From Laura Ashley to Debenhams: the biggest retail collapses of 2020
2020 was a punishing year for the high street, with 177,000 jobs lost as a string of household names succumbed to administration during Covid-19. The pandemic has accelerated the painful restructuring of an industry that is a big employer but where fewer physical stores are needed to serve shoppers in the internet age. Here are some of the biggest retail collapses throughout 2020.
1 December With no rescue deal agreed, the troubled chain started closing down sales in its 124 stores before Christmas, as it announced plans to liquidate. About 4,000 head office and store jobs have already gone as a result of its second administration in a year and its 12,000 remaining staff face an uncertain future.
30 November The collapse into administration of Sir Philip Green’s fashion group affected 13,000 jobs. The Arcadia brands, which include Topshop, Miss Selfridge and Dorothy Perkins, are being auctioned off. So far only the plus-size label Evans has changed hands but all its outlets are to close, meaning hundreds of job losses. Arcadia had already cut 500 head-office jobs in the summer of 2020.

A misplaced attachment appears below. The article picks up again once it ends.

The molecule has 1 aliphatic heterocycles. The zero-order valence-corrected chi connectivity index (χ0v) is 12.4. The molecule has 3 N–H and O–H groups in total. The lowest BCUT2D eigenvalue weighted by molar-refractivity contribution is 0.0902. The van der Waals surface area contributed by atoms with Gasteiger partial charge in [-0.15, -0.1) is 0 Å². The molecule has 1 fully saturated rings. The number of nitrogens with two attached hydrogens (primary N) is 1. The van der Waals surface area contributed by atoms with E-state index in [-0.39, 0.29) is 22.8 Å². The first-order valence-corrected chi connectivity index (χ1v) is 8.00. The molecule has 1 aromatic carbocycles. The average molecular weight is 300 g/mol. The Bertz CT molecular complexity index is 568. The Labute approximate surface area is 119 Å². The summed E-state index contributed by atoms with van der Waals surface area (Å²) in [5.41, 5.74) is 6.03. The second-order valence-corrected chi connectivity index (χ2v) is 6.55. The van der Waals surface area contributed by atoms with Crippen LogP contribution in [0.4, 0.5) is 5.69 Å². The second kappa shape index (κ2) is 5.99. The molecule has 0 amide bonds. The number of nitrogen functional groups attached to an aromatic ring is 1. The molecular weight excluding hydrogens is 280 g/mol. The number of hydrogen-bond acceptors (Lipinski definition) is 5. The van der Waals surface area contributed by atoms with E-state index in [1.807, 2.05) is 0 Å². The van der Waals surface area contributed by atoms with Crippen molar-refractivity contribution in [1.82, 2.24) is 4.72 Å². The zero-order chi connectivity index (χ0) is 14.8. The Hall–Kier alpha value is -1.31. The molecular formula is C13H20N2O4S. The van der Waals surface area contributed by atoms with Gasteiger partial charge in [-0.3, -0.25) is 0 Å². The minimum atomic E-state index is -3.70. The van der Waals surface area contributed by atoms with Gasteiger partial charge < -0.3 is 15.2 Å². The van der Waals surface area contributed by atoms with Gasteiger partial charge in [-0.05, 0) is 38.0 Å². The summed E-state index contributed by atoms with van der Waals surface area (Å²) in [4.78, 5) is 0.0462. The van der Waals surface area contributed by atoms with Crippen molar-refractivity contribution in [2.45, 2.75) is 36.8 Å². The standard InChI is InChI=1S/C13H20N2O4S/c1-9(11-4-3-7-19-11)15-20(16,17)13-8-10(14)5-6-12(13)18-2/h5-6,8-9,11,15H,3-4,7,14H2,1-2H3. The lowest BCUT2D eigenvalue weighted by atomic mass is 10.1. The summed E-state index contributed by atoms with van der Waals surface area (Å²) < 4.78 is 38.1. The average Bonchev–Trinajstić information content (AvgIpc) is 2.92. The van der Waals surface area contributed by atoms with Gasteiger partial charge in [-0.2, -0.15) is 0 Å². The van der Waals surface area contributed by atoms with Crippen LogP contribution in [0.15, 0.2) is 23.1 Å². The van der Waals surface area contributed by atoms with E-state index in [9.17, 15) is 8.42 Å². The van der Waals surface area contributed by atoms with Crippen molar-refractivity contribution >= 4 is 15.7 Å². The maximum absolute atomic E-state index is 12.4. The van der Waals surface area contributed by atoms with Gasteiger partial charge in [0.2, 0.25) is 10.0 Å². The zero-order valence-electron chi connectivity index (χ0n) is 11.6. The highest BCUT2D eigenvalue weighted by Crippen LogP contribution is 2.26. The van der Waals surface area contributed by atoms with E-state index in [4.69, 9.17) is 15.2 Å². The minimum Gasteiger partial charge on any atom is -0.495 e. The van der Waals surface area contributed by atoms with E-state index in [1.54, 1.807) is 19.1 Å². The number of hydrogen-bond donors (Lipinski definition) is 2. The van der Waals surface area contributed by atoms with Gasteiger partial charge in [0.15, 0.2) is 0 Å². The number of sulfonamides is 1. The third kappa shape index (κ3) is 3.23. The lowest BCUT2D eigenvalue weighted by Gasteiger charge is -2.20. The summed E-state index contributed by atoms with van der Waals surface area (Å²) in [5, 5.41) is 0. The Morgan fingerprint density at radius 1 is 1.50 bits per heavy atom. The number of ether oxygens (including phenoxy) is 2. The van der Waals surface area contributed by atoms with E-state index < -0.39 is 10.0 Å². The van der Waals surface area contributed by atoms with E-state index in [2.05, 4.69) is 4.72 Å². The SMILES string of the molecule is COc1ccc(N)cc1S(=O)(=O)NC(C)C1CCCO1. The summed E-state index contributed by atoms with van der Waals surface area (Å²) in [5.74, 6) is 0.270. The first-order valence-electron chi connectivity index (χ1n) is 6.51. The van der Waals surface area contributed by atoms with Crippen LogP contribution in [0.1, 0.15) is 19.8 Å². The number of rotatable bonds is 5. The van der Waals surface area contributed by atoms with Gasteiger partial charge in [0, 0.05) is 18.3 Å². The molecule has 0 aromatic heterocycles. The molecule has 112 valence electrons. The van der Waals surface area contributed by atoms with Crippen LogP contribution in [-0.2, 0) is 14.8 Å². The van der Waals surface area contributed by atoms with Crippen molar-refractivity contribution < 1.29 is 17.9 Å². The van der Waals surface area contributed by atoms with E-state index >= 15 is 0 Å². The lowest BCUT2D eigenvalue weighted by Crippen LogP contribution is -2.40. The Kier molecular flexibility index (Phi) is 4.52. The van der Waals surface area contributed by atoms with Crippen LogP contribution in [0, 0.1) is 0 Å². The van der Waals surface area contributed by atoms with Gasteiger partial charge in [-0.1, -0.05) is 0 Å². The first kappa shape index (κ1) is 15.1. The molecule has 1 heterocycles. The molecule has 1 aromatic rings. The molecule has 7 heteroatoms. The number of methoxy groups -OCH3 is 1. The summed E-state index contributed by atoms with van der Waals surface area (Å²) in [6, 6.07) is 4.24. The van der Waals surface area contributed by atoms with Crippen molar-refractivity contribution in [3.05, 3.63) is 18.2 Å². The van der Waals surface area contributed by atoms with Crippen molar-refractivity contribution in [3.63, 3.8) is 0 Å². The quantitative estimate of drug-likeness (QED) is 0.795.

Edinburgh Woollen Mill Group
The fashion group, with 21,500 staff, owned by the entrepreneur Philip Day, fell into financial crisis in the autumn. Its brands – Edinburgh Woollen Mill, Ponden Mill, Peacocks, Jaeger, Austin Reed and Jacques Vert – followed each other into administration and it has cut 860 jobs so far.
5 August The Renfrewshire-based clothing retailer, formerly known as Mackays, was restructured via a pre-pack administration. The move resulted in the closure of 47 of 215 stores and 400 job losses.
30 June The furniture chain went under, with the administrators announcing an initial wave of 240 redundancies among its workforce of 1,500.
30 June The shirtmaker called in the administrators. It closed all 66 of its outlets permanently, with the loss of about 600 jobs.
11 June The fashion brands were bought out of administration by their founder, Peter Simon, in a deal that resulted in the closure of 35 stores and 545 job losses.
Oasis and Warehouse
15 April All stores closed after the fashions brands went into administration, resulting in 1,800 job losses. The brands were subsequently sold to the online fashion group Boohoo.
21 April More than 900 jobs were cut at Cath Kidston’s retro retail label when a rescue deal brokered for the business closed all 60 of its UK stores.
17 March The chain went into administration, with 2,700 job losses, after rescue talks were scuppered by the pandemic. It was acquired by the Gordon Brothers investment firm and is set to make a return through a partnership with Next.
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